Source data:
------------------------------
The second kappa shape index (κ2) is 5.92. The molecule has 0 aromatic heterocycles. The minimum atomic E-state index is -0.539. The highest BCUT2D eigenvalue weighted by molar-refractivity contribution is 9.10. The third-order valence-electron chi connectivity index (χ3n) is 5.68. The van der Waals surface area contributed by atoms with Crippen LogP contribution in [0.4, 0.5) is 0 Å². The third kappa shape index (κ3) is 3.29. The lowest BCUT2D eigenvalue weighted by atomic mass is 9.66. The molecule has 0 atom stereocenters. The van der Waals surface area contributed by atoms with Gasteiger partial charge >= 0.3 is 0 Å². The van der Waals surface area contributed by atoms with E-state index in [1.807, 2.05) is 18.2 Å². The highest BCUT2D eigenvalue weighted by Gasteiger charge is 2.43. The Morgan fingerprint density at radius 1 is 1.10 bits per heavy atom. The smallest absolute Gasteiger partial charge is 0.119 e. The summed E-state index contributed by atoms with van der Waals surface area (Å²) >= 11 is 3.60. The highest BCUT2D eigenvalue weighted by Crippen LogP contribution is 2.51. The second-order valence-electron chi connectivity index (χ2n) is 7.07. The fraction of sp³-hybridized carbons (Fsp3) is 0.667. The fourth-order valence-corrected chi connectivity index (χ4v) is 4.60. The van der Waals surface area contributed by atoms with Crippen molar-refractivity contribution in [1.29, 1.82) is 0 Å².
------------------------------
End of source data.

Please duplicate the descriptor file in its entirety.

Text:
The second kappa shape index (κ2) is 5.92. The molecule has 0 aromatic heterocycles. The minimum atomic E-state index is -0.539. The highest BCUT2D eigenvalue weighted by molar-refractivity contribution is 9.10. The third-order valence-electron chi connectivity index (χ3n) is 5.68. The van der Waals surface area contributed by atoms with Crippen LogP contribution in [0.4, 0.5) is 0 Å². The third kappa shape index (κ3) is 3.29. The lowest BCUT2D eigenvalue weighted by atomic mass is 9.66. The molecule has 0 atom stereocenters. The van der Waals surface area contributed by atoms with Gasteiger partial charge >= 0.3 is 0 Å². The van der Waals surface area contributed by atoms with E-state index in [1.807, 2.05) is 18.2 Å². The highest BCUT2D eigenvalue weighted by Gasteiger charge is 2.43. The Morgan fingerprint density at radius 1 is 1.10 bits per heavy atom. The smallest absolute Gasteiger partial charge is 0.119 e. The summed E-state index contributed by atoms with van der Waals surface area (Å²) >= 11 is 3.60. The highest BCUT2D eigenvalue weighted by Crippen LogP contribution is 2.51. The second-order valence-electron chi connectivity index (χ2n) is 7.07. The fraction of sp³-hybridized carbons (Fsp3) is 0.667. The fourth-order valence-corrected chi connectivity index (χ4v) is 4.60. The van der Waals surface area contributed by atoms with Crippen molar-refractivity contribution in [1.29, 1.82) is 0 Å².